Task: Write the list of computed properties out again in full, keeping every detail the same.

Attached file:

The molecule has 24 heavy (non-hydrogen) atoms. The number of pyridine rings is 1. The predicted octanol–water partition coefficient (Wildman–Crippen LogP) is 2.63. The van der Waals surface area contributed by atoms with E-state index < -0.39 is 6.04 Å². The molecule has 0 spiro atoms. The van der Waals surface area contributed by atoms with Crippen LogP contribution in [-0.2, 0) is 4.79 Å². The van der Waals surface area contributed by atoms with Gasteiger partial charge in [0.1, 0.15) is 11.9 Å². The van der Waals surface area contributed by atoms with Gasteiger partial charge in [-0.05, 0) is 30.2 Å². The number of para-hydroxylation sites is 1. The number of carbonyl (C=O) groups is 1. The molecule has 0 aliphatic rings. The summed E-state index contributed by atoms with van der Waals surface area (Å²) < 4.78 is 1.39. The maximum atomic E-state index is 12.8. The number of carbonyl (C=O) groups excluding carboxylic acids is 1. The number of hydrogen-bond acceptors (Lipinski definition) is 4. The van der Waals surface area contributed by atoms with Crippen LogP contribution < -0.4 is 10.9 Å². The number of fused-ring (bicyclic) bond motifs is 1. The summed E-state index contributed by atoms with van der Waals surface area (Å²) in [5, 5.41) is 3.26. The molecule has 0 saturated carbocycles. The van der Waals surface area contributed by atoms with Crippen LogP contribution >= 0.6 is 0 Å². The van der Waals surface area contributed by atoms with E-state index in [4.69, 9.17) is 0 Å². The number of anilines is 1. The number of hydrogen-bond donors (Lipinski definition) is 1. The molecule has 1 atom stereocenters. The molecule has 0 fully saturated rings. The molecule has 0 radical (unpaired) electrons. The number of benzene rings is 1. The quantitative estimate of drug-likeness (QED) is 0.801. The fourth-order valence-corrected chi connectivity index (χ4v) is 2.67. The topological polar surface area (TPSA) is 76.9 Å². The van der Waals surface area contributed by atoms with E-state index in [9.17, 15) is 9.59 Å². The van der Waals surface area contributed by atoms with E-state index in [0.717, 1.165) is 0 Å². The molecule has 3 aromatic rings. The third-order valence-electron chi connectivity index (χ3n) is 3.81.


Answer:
The molecule has 24 heavy (non-hydrogen) atoms. The number of pyridine rings is 1. The predicted octanol–water partition coefficient (Wildman–Crippen LogP) is 2.63. The van der Waals surface area contributed by atoms with E-state index < -0.39 is 6.04 Å². The molecule has 0 spiro atoms. The van der Waals surface area contributed by atoms with Crippen LogP contribution in [-0.2, 0) is 4.79 Å². The van der Waals surface area contributed by atoms with Gasteiger partial charge in [0.1, 0.15) is 11.9 Å². The van der Waals surface area contributed by atoms with Gasteiger partial charge in [-0.05, 0) is 30.2 Å². The number of para-hydroxylation sites is 1. The number of carbonyl (C=O) groups is 1. The molecule has 0 aliphatic rings. The summed E-state index contributed by atoms with van der Waals surface area (Å²) < 4.78 is 1.39. The maximum atomic E-state index is 12.8. The number of carbonyl (C=O) groups excluding carboxylic acids is 1. The number of hydrogen-bond acceptors (Lipinski definition) is 4. The van der Waals surface area contributed by atoms with Crippen LogP contribution < -0.4 is 10.9 Å². The number of fused-ring (bicyclic) bond motifs is 1. The summed E-state index contributed by atoms with van der Waals surface area (Å²) in [5, 5.41) is 3.26. The molecule has 0 saturated carbocycles. The van der Waals surface area contributed by atoms with Crippen LogP contribution >= 0.6 is 0 Å². The van der Waals surface area contributed by atoms with E-state index in [4.69, 9.17) is 0 Å². The number of anilines is 1. The number of hydrogen-bond donors (Lipinski definition) is 1. The molecule has 1 atom stereocenters. The molecule has 0 fully saturated rings. The molecule has 0 radical (unpaired) electrons. The number of benzene rings is 1. The quantitative estimate of drug-likeness (QED) is 0.801. The fourth-order valence-corrected chi connectivity index (χ4v) is 2.67. The topological polar surface area (TPSA) is 76.9 Å². The van der Waals surface area contributed by atoms with E-state index in [9.17, 15) is 9.59 Å². The van der Waals surface area contributed by atoms with E-state index in [0.717, 1.165) is 0 Å². The molecule has 3 aromatic rings. The third-order valence-electron chi connectivity index (χ3n) is 3.81.